The Georgia appellate courts wrote opinions in over 500 cases during the year of the survey period, most of which were in the court of appeals. The volumes in question in this survey are positively bloated with criminal appeals. Reading through them is a depressing experience for two reasons. First, something seems amiss in a system in which so many attorneys, judges, law clerks, other officials, printers, and trees participate in an appellate process that for the most part changes nothing and has no effect on the litigants. Second, while some of the appeals are meritless to the point of frivolity, many have some colorable merit, and a lesser number have real merit. The court of appeals seems to have as a goal, not to guard against abuses in the trial processes around the state and insure that justice is done, as would seem appropriate, but to find a way, no matter how strained, to defend the convictions in the lower courts or to overturn acquittals when possible. The Supreme Court of Georgia needs to find a way to intervene in some of these areas. I start with a litany of cases in the area of search and seizure that demonstrate, I think, a disturbing lack of concern for established constitutional principles and the individual rights of our citizenry.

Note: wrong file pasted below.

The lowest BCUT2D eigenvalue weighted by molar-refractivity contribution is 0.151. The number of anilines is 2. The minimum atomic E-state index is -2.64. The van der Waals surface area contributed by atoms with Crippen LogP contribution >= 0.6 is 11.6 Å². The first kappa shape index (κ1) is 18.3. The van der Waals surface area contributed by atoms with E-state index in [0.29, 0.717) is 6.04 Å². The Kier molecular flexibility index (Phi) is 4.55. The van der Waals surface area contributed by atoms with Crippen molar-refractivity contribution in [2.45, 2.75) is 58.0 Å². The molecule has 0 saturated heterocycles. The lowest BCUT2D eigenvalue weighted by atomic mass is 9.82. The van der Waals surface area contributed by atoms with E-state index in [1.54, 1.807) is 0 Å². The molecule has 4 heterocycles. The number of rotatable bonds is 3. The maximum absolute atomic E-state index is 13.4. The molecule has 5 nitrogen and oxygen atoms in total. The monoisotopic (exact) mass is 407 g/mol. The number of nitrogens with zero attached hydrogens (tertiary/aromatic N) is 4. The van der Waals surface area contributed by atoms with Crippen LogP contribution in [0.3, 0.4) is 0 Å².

John O. Cole, Criminal Law and Procedure, 44 Mercer L. Rev. 165 (1992).